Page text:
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Timing for Renzi Case Uncertain

Attorneys for ex-Rep. Rick Renzi (R-Ariz.) and his co-defendants are scheduled to appear in court Friday for a status hearing, with a host of legal issues still unresolved a month ahead of the latest trial date.

Renzi is charged in a 48-count indictment that alleges the former Member used his legislative position to push a land deal to benefit a former business partner and also embezzled money from his insurance firm to finance his first campaign.

According to court documents, federal prosecutors and defense attorneys for Renzi and his co-defendants will hold a status hearing Friday in the U.S. District Court for the District of Arizona, and some of those involved will participate via telephone.

Although Renzi and his co-defendants are scheduled to go on trial March 16, it remains to be seen whether the case could once again be postponed given the number of outstanding pretrial motions, including on disputes over whether the government evidence-gathering in the case violated the Constitution’s Speech or Debate Clause, which protects lawmakers from prosecution for legislative activity.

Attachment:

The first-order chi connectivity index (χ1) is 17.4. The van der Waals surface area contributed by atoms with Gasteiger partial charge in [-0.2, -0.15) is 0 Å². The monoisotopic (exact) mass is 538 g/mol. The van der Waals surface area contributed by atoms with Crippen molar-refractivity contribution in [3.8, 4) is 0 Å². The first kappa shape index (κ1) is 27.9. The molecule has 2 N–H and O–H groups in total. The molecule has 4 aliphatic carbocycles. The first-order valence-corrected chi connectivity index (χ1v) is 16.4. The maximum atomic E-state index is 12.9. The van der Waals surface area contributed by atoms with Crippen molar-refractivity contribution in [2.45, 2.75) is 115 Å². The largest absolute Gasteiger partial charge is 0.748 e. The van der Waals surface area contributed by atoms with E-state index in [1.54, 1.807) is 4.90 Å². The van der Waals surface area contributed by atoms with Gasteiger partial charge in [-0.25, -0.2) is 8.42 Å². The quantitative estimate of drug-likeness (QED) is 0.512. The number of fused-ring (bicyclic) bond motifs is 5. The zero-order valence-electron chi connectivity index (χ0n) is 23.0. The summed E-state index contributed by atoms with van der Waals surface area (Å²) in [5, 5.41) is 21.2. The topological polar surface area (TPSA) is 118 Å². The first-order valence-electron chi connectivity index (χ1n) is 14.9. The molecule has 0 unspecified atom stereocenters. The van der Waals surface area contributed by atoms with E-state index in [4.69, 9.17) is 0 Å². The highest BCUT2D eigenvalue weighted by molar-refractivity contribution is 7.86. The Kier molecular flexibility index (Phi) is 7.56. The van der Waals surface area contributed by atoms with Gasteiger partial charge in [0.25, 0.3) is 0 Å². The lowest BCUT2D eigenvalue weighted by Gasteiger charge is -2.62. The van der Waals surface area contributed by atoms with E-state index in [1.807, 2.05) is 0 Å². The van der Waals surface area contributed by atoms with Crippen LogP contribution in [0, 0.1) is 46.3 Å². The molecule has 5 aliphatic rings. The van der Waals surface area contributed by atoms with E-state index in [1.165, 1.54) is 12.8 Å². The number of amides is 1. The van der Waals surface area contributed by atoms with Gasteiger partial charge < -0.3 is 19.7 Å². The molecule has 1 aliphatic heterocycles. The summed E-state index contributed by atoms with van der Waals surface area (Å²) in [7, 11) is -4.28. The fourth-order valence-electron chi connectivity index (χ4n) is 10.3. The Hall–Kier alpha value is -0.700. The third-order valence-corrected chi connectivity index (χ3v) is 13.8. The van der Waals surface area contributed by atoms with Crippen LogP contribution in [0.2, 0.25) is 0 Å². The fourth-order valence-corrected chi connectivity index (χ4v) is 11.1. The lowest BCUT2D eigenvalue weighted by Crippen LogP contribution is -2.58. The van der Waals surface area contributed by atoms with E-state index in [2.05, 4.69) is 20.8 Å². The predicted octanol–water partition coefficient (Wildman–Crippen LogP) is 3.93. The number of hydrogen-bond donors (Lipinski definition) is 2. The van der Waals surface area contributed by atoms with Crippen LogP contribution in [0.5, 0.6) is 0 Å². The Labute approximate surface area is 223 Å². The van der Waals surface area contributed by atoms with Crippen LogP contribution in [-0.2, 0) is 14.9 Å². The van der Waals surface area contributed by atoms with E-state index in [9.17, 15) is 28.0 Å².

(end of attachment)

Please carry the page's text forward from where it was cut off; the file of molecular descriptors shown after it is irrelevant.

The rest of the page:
District Judge David Bury has previously postponed the trial — originally slated to begin in April 2008 — a half-dozen times at the request of both federal prosecutors and Renzi and his co-defendants.

Federal prosecutors first indicted the Arizona lawmaker in February 2008, and they added additional charges in a supplemental indictment in November 2008 and again in September 2009.

According to a December memorandum filed by Renzi’s defense team, alleged Speech or Debate Clause violations are central to at least five unresolved motions including Renzi’s request to dismiss the indictment, as well as to suppress evidence gathered when federal prosecutors tapped the then-lawmaker’s cell phone.

Renzi’s defense also listed more than a half-dozen other pending motions that call for dismissing the full indictment or individual charges.

In addition, the court must determine whether to split the trial into three separate hearings, as U.S. Magistrate Judge Bernardo Velasco ordered in December.

In a December ruling, Velasco ruled that the indictments should be split into separate hearings focusing on the alleged land deal, the embezzlement charges and a falsified campaign contribution, respectively. Only the first two trials would involve Renzi.

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